We attended Midnight Mass and with my parents joining us we filled up one of the pews. Having all of my children home and at Mass with me on Christmas is truly the greatest gift I received. As I looked at our clan in the pew I realized only my twelve-year-old really qualified as a kid. We are primarily a group of adults now. Some a bit on the younger side, and some a bit on the older side, but mostly grown up nonetheless. My daughter is pushing seventeen and taking on an adult perspective before my eyes. I consider it a great blessing they each still embrace our faith. I can only give credit to the Grace of God. I have done my best to share the faith but it is only through the Grace of God that they can claim this faith as their own. I’m not done yet and I know I have much time on my knees yet to go. I do pray daily that each of my children discerns God’s call and discovers his or her vocation. I also pray daily for the future spouse of any of my children who are called to the vocation of marriage. Since I don’t think any of my children are inclined to the idea of arranged marriages, prayer is my only alternative. (By the way, I am also continuing to pray for those of you who have requested my prayers as you search for a spouse!)

The focus on family at this time of year always has me reflecting on my own vocation as a wife and mother. I was single when I chose to be a physician. I really did love practicing medicine and taking care of patients. Yet the satisfaction of my career could not rival the rewards of being a mother to my children. This became very clear to me a couple of weeks ago. My youngest needed a couple of merit badges sewn on his sash and as usual I was getting it done just prior to the meeting. After I dropped him off at the Scout meeting I stopped by the grocery store. In the window of the dry cleaning store I saw two Girl Scout vests that had just had patches sewn on. I realized that a great deal of the tension I felt while working was due to my refusal to let go of a lot of little tasks that I viewed as motherly. I could have been much less stressed if I had paid a seamstress to sew on patches, purchased more pre-cooked dinners, and settled for store bought birthday cakes. But I wanted to be the one to sew on Boy Scout patches, cook dinner, bake birthday cakes and drive kids to soccer. I wanted to be the one to help with homework and make sure projects were completed. I never did figure out how to get home from work and still have enough brain cells to actively listen to the stories of the day’s events. My boys loved to give long detailed accounts of their recess football exploits. When I was working outside the home I struggled to enjoy these tales of athletic adventure. Fatigue left me numbed to their excitement.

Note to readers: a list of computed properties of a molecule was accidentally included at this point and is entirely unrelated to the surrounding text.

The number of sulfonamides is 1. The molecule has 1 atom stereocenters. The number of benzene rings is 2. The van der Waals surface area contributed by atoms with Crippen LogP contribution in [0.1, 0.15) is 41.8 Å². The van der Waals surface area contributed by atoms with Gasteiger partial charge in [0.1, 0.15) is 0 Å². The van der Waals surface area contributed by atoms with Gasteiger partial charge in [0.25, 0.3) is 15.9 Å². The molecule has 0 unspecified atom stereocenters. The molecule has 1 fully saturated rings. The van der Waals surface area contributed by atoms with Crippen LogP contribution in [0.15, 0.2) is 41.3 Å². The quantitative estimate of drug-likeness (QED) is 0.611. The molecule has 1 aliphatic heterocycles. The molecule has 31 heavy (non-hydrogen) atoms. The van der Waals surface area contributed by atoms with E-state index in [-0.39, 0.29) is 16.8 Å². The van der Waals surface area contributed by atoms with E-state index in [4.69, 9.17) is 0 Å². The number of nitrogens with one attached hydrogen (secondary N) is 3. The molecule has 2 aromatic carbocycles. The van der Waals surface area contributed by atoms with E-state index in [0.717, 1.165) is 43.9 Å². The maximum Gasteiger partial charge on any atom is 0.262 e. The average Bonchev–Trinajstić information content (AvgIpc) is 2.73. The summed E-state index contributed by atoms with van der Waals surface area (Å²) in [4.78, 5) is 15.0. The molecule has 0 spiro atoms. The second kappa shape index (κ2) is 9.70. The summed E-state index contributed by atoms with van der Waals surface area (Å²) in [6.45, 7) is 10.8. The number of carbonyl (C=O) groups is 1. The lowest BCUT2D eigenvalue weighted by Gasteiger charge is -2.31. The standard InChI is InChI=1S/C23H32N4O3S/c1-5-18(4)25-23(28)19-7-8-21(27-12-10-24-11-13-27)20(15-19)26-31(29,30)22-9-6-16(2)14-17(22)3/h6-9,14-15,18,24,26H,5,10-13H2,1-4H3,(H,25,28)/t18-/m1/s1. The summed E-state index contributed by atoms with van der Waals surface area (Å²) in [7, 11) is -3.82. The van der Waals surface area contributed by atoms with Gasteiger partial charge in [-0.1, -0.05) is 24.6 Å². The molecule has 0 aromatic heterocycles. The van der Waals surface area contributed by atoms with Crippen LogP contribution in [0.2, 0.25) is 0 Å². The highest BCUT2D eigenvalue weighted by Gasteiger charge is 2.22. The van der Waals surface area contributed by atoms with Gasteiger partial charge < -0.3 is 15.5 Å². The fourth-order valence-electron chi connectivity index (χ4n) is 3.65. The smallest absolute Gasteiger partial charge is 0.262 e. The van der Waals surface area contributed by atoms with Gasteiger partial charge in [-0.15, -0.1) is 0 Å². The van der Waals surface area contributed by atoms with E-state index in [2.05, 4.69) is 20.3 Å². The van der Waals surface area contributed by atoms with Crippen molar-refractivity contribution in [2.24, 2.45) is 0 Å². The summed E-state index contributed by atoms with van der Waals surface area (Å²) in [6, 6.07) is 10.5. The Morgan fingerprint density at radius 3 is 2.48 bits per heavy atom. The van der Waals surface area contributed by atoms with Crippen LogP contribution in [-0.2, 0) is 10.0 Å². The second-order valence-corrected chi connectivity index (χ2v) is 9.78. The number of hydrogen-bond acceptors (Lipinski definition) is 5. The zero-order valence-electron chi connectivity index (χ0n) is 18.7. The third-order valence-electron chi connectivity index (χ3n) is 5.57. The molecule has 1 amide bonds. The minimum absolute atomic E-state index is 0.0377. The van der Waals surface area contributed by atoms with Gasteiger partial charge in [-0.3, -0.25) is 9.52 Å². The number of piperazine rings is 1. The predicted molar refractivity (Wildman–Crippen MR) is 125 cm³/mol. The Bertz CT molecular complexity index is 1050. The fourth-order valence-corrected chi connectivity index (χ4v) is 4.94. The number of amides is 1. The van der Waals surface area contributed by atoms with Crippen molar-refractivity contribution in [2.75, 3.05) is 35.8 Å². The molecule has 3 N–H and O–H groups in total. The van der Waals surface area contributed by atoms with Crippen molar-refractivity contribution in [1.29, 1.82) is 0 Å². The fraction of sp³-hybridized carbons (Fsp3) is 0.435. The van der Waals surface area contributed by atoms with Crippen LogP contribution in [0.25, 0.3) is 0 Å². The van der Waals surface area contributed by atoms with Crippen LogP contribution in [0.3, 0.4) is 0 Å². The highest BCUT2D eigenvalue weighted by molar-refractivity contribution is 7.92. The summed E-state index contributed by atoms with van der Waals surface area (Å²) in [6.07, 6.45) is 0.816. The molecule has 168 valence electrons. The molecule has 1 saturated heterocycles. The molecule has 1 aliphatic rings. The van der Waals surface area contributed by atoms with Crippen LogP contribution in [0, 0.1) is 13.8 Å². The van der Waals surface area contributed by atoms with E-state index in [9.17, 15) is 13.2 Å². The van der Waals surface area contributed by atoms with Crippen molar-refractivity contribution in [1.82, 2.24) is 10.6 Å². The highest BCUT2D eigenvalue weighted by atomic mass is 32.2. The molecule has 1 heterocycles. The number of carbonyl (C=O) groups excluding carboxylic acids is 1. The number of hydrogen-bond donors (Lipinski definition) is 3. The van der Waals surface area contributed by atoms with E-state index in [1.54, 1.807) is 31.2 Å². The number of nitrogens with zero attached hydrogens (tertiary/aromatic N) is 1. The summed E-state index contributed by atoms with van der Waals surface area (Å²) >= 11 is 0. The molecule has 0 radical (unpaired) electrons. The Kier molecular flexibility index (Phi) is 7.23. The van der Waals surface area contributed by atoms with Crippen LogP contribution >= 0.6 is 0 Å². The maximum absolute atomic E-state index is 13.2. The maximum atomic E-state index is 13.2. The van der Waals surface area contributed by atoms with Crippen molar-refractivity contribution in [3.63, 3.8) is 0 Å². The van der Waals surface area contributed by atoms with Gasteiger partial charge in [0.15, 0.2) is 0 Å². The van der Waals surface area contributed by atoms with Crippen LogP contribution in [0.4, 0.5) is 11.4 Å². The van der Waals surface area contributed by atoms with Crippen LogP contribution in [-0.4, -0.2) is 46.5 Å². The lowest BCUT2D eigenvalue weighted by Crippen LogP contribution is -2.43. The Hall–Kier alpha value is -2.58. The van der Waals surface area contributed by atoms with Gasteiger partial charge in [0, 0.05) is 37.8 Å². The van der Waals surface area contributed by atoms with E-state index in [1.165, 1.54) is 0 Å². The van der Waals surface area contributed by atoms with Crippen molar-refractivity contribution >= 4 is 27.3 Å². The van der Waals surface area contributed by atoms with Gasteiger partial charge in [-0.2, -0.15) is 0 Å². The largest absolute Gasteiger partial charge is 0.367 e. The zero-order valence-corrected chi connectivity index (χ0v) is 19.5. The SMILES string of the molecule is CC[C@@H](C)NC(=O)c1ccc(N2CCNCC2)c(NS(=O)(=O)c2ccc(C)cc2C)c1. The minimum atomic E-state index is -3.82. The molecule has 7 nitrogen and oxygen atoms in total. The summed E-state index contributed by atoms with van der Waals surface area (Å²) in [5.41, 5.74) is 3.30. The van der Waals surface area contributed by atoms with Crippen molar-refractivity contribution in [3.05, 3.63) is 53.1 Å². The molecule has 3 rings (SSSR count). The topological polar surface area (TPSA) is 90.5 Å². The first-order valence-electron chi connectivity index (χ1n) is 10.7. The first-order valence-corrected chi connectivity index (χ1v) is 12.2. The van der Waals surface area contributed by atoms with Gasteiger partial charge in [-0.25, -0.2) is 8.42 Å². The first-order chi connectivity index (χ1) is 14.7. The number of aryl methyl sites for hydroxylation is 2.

This is not a state that I generalize to every mother. I just know that for me, my career asked me to sacrifice too much of my motherly vocation. Something had to give. I gradually cut back on working until I found myself home full time. I know not every woman has this luxury. I consider it a great blessing that I have been able to continue this through my children’s high school years. As I look at my children in the pew I can honestly say I have done my best to be worthy of such a gift.

Sunday, December 24, 2006

Christmas Eve


I was up early this morning—before sunrise. I had to get my turkey dressing into the crock pot so it will be ready for our midday Christmas dinner. We always do our big dinner on Christmas Eve. Today’s menu will be an encore presentation of Thanksgiving with the addition of a pecan pie.